In fact, a study from the Journal of Alzheimer's Disease found an increase in oxidative stress present in Alzheimer's patients directly attributable to decreased levels of glutathione in the brain.
CHROMIUM. Asparagus is a good source of dietary chromium. This mineral is an essential component of carbohydrate metabolism and the prevention of insulin resistance.
Researchers now consider Alzheimer's a form of diabetes (referred to as Type 3), so consuming adequate dietary chromium may be a key to avoiding Alzheimer's dementia.
A study in Nutrition Neuroscience found giving chromium supplements to the elderly "can enhance cognitive inhibitory control and cerebral function in older adults at risk for neurodegeneration."
#2 - Protection from Heart Disease. The bioactive compounds in asparagus can shield you against heart disease and related conditions.
B VITAMINS. The significant levels of folate and other B Vitamins, in asparagus help lower homocysteine levels in the body. Elevated homocysteine damages blood vessel walls which may increase plaque formation in arteries. This plaque increases the chance of heart attack and stroke.
GLUTATHIONE. This superantioxidant, found in asparagus, protects the heart and other organs as well as the brain. A deficiency of glutathione is associated with heart disease, cancer, and other serious medical conditions.
SAPONINS. These substances provide anti-inflammatory benefits in addition to their anti-cancer properties (see below). Saponins are known to help regulate blood pressure as well.
#3 - Protection from Cancer. Asparagus benefits extend even to cancer prevention, due to the saponins and glutathione in this power food.
SAPONINS. Asparagus contains a significant amount of saponins. These naturally occurring plant glycosides have been shown to inhibit liver, gastric, and colon cancers as well as leukemia.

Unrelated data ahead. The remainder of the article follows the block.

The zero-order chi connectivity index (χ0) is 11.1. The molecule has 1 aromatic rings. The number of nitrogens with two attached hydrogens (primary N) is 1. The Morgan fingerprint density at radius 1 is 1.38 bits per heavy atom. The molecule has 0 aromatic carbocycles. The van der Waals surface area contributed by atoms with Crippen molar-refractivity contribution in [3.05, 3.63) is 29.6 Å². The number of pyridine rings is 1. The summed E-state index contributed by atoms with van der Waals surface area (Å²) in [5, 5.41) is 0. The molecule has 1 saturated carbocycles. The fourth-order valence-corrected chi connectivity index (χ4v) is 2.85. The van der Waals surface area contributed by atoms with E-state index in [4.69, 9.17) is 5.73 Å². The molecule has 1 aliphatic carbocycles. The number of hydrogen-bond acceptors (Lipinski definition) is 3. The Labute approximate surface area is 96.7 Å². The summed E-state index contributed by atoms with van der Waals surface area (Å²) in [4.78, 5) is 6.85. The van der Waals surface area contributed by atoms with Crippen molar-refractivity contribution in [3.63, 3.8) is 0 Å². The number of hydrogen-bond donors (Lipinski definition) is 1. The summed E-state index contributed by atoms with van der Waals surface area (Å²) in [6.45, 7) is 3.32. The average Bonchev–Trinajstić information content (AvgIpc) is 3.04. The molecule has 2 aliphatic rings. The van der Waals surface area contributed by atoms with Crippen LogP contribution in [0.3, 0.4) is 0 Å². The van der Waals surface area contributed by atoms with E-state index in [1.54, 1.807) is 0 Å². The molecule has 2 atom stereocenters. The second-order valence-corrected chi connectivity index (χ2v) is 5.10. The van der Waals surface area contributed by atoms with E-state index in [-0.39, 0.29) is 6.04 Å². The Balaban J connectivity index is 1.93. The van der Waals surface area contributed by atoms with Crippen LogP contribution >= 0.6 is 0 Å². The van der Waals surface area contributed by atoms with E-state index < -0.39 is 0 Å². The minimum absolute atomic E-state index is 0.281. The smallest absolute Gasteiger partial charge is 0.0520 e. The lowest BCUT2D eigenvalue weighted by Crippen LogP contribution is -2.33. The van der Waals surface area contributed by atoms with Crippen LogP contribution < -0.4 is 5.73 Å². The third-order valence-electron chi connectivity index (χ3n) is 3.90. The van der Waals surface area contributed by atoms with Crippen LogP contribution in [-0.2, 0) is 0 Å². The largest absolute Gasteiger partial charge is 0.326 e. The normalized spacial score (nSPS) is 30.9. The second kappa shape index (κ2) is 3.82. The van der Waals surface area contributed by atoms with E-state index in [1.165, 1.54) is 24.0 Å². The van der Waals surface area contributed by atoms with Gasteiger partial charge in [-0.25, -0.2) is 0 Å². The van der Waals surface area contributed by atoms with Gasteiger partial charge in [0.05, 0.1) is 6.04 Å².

A study in the Journal of the Science of Food and Agriculture, for example, found that saponins extracted from asparagus not only slowed the growth of cancer cells; these compounds actually induced death of cancer cells.
GLUTATHIONE. As mentioned above, asparagus provides a significant amount of glutathione, a deficiency of which is associated with increased heart disease, Alzheimer's, and cancer risk. In addition to its role as a powerful antioxidant, glutathione also has direct anti-carcinogenic effects.
The list of asparagus benefits is long and impressive. You may be wondering if there are any reasons to not include asparagus in your diet.
It turns out there are three slight negatives to counterbalance the many wonderful asparagus benefits.
First, if you have an allergy to related vegetables such as onions, garlic, or chives, you probably shouldn't eat asparagus.
Second, you may strongly dislike the taste. If so, experiment with recipes. You might find a way to prepare asparagus that you can live with.
Third, eating asparagus may cause your pee to smell strange. This odd effect, remarked on for centuries, is due to methanethiol and other harmless substances found in this vegetable. Interestingly, not everyone can detect the odor!